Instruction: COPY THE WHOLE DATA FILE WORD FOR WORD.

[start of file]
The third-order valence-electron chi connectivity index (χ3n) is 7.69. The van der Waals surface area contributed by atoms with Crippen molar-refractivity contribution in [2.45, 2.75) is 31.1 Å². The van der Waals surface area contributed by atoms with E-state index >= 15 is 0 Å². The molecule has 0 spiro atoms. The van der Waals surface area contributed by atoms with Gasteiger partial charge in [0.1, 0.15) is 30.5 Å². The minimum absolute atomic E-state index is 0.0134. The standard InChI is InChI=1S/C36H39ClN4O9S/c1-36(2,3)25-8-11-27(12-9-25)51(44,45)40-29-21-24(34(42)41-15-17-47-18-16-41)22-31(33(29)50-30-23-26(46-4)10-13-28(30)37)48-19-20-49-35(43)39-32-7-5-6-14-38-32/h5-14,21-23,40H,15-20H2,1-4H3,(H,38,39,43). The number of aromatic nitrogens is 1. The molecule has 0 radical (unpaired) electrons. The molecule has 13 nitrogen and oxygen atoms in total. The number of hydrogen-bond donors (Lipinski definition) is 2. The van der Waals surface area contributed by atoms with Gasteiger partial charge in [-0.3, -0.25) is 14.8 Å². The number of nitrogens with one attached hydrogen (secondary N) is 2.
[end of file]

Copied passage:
The third-order valence-electron chi connectivity index (χ3n) is 7.69. The van der Waals surface area contributed by atoms with Crippen molar-refractivity contribution in [2.45, 2.75) is 31.1 Å². The van der Waals surface area contributed by atoms with E-state index >= 15 is 0 Å². The molecule has 0 spiro atoms. The van der Waals surface area contributed by atoms with Gasteiger partial charge in [0.1, 0.15) is 30.5 Å². The minimum absolute atomic E-state index is 0.0134. The standard InChI is InChI=1S/C36H39ClN4O9S/c1-36(2,3)25-8-11-27(12-9-25)51(44,45)40-29-21-24(34(42)41-15-17-47-18-16-41)22-31(33(29)50-30-23-26(46-4)10-13-28(30)37)48-19-20-49-35(43)39-32-7-5-6-14-38-32/h5-14,21-23,40H,15-20H2,1-4H3,(H,38,39,43). The number of aromatic nitrogens is 1. The molecule has 0 radical (unpaired) electrons. The molecule has 13 nitrogen and oxygen atoms in total. The number of hydrogen-bond donors (Lipinski definition) is 2. The van der Waals surface area contributed by atoms with Gasteiger partial charge in [-0.3, -0.25) is 14.8 Å². The number of nitrogens with one attached hydrogen (secondary N) is 2.